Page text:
Paul Walde – Requiem for a Glacier


Requiem for a Glacier Paul Walde
January 4 – February 8, 2014
Gallery hour: Wednesday to Saturday from 1-5pm
Opening: Friday, January 3 from 7-9pm
Artist Talk: Saturday, January 4 at 4pm


In this era of environmental transformation, most people now understand that the ravages of global warming pose a real threat to the future of our planet. The sound and video installation Requiem for a Glacier by artist Paul Walde explores the boundaries of a growing national and international movement of art practices produced with consideration for the wider impact of the work and its reception in relationship to its environment, where a representation of nature has been replaced by direct intervention. Because of the physical demands required to access the site-specific glacier location and because of the sheer number of volunteers who participated, this project exemplifies to what extremes a community’s engagement with an issue can lead them and how powerful unified creative expression can be.


Requiem for a Glacier prematurely memorializes BC’s Jumbo Glacier area, an ancient feature of the landscape leftover from the last ice age, now under immediate threat from global warming and resort development. The coordination of the project was lead by local curator, Kiara Lynch and involved the collaboration of roughly 100 people: a team of mountaineers, a 30 piece choir, a 40 piece orchestra, conductor, soloists, film crew, sound recording crew, sherpas, and drivers. According to Walde, “the sheer number of people involved and the political motivation of the collaborators has given the work a dimension of social practice which is entirely new for (his) practice.”


Requiem for a Glacier is a “total work of art” in that it depended on the interconnection of audio, visual and performing arts mediums with scientific fact and community engagement to bring it to fruition. By combining cerebral information with emotional experience this work provides an original platform for engaging with our environment. Information such as temperature records for the area, the name Jumbo, and a Latin translation of the BC government’s press release for the announcement of a year-round resort community at the site in the middle of a nature conservancy, were converted by Walde into music notation and a libretto. It is because of this interconnectedness of science with creativity that works like Requiem for a Glacier not only show us but can make us feel the issues we are dealing with as a society.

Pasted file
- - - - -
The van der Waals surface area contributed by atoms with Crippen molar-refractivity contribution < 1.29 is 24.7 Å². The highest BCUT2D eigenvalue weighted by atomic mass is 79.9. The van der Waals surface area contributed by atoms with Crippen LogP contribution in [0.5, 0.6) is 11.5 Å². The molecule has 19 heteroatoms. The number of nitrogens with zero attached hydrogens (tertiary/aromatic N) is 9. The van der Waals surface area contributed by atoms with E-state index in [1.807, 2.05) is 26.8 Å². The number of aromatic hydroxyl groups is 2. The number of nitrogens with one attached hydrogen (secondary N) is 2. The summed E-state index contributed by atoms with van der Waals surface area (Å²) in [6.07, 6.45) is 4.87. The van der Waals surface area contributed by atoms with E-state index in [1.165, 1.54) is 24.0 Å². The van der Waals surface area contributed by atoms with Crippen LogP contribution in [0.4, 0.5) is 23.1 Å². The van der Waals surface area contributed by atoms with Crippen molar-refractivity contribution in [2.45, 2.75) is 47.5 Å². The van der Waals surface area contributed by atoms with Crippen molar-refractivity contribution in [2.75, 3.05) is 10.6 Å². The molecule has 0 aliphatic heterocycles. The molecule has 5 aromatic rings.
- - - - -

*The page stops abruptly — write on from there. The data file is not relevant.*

The exhibition opens at the Oxygen Art Centre (320 Vernon Street – alley) on Friday, January 3rd from 7 – 9pm followed by on artist talk on Saturday, January 4th at 4pm. The exhibition runs until February 8th.  Gallery hours are Wednesday to Saturday from 1-5pm

Oxygen Art Centre gratefully acknowledges the support of Columbia Basin Trust, British Columbia Arts Council, Canada Council for the Arts and the Government of British Columbia.  As well as the creative partnership with The Langham Cultural Centre and business sponsorship from PK Sound, Big Cranium and Business for the Arts, and the generous support from individuals within the community.


Articles and Press:
Canadian Art (online)  –

Galleries West  –

Articulate Magazine-

CBC’s North by NorthWest

Vancouver Sun –

CBC (online)-

The Nelson Star  –

Classical Lite –


Artist Bio

Paul Walde is an intermedia artist, composer, and curator. Walde’s body of work suggests unexpected interconnections between landscape, identity, and technology. Recent exhibitions of his work include: The View from Up Here at the Anchorage Museum (2016), Nature’s Handmade at Museum London (2015) and All Together Now at the University of Toronto Art Centre (2014).

In 2013, he completed Requiem for a Glacier, a site-specific sound performance featuring a fifty-five-piece choir and orchestra live on the Farnham Glacier in the Purcell Mountains. Requiem for a Glacier was subsequently developed into a multichannel sound and video installation which has been the basis of solo exhibitions at L’ Université Laval Art Gallery in Quebec City, QC; Art Gallery at Evergreen, Coquitlam, BC; Oxygen Art Centre in Nelson, BC, (2014) and The Langham Cultural Centre in Kaslo, BC (2013).

Walde is a graduate of the University of Western Ontario (BFA) and New York University (MA). He is the winner of The Prescott Fund Award from the National Arts Club in New York City, and has recently received awards from the Canada Council for the Arts and the British Columbia Arts Council. In addition to his studio practice, Walde is an active lecturer, curator, teacher and writer and has attended residencies at Pouch Cove, Newfoundland and the Banff Centre for the Arts. From 2007 to 2010 he was the Artistic Director and Visual Arts curator of LOLA, the London Ontario Live Arts Festival during which time he presented projects by such international artists as Brian Eno (UK), blackhole factory (DE), Yoko Ono (US) and Paul D. Miller aka DJ Spooky (US). Often blurring the lines between producer and curator he has also presented the work of such Canadian artists as: Michael Snow, Kelly Mark, Dave Dyment, Gordon Monahan, and Michelle Gay.

In 2012 he relocated to Victoria, British Columbia, where he is Associate Professor of Visual Arts and Department Chair at the University of Victoria. Walde is a founding member of Audio Lodge, a Canadian sound art collective and EMU Experimental Music Unit a Victoria-based sound ensemble.

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